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View Diary: GOP congressman: Failing to raise debt limit wouldn't be big deal (79 comments)

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  •  I think you're referring to the (2+ / 0-)
    Recommended by:
    ARS, HylasBrook

    constitution's mandate that the government's debts be honored, 14th Amendment:

    The validity of the public debt of the United States, authorized by law, including debts incurred for payment of pensions and bounties for services in suppressing insurrection or rebellion, shall not be questioned.
    That "authorized by law" part is a bit tricky, though, since congress makes the laws.  And Article 1, Section 9 states:
    No money shall be drawn from the treasury, but in consequence of appropriations made by law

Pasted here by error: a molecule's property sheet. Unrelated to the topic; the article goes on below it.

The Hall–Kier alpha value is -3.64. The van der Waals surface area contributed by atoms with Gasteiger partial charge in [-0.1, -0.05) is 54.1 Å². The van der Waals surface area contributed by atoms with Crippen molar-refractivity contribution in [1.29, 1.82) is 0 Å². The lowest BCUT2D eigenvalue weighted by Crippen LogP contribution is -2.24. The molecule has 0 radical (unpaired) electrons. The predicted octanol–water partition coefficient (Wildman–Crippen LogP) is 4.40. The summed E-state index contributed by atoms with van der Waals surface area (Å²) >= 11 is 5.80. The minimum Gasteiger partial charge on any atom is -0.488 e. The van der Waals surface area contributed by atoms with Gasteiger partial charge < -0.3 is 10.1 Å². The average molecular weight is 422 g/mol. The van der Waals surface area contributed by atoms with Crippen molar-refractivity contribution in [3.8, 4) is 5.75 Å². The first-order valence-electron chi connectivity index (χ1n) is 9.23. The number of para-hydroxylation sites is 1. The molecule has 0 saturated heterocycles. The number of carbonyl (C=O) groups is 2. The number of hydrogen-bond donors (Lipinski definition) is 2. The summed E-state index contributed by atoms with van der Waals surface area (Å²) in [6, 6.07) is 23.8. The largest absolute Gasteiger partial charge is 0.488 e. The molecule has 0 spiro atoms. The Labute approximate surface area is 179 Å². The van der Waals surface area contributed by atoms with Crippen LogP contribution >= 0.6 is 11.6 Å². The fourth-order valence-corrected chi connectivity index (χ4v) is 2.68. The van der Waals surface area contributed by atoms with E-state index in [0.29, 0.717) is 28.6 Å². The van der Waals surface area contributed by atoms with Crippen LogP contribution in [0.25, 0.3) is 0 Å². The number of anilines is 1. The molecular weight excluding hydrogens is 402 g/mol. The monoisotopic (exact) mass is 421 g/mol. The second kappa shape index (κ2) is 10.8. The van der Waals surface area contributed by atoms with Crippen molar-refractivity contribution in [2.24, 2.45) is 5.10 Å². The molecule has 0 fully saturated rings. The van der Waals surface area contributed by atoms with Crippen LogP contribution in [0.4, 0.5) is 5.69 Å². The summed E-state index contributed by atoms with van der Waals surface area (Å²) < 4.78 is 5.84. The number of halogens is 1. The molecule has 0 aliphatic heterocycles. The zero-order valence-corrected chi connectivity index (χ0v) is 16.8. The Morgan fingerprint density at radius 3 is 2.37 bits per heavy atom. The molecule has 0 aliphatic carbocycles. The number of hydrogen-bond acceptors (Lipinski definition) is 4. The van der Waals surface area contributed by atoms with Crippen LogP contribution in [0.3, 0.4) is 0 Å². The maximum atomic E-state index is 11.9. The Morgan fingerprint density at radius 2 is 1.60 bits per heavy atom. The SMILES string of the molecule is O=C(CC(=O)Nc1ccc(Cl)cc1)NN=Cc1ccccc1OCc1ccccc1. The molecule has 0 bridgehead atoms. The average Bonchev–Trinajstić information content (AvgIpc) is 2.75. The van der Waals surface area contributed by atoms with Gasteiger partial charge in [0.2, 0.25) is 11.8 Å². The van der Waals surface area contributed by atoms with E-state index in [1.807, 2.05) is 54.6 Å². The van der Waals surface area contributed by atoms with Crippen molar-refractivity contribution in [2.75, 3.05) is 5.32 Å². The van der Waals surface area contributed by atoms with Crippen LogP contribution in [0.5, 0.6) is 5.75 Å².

but once again depends on congress's power to make law.  This one is better left to the constitutional lawyers.  Luckily, the president is one, and none of the legislators is.

    "In this world of sin and sorrow there is always something to be thankful for; as for me, I rejoice that I am not a Republican." - H. L. Mencken

    by SueDe on Sat May 14, 2011 at 10:39:48 AM PDT

    [ Parent ]

    •  No, he's referring to the innate power of the... (0+ / 0-)

      Treasury Department to manage the finances of the US Government.

      There is No Spoon wrote a diary called "Shoot the Hostage" about it.

      On the 14th and 1st Amendment issue, it will hinge on what word "appropriations" means. One could argue that the spending appropriations that created the debt were already "approved by law" every time the Congress approved the budget. And therefore, the US has an obligation to honor them.

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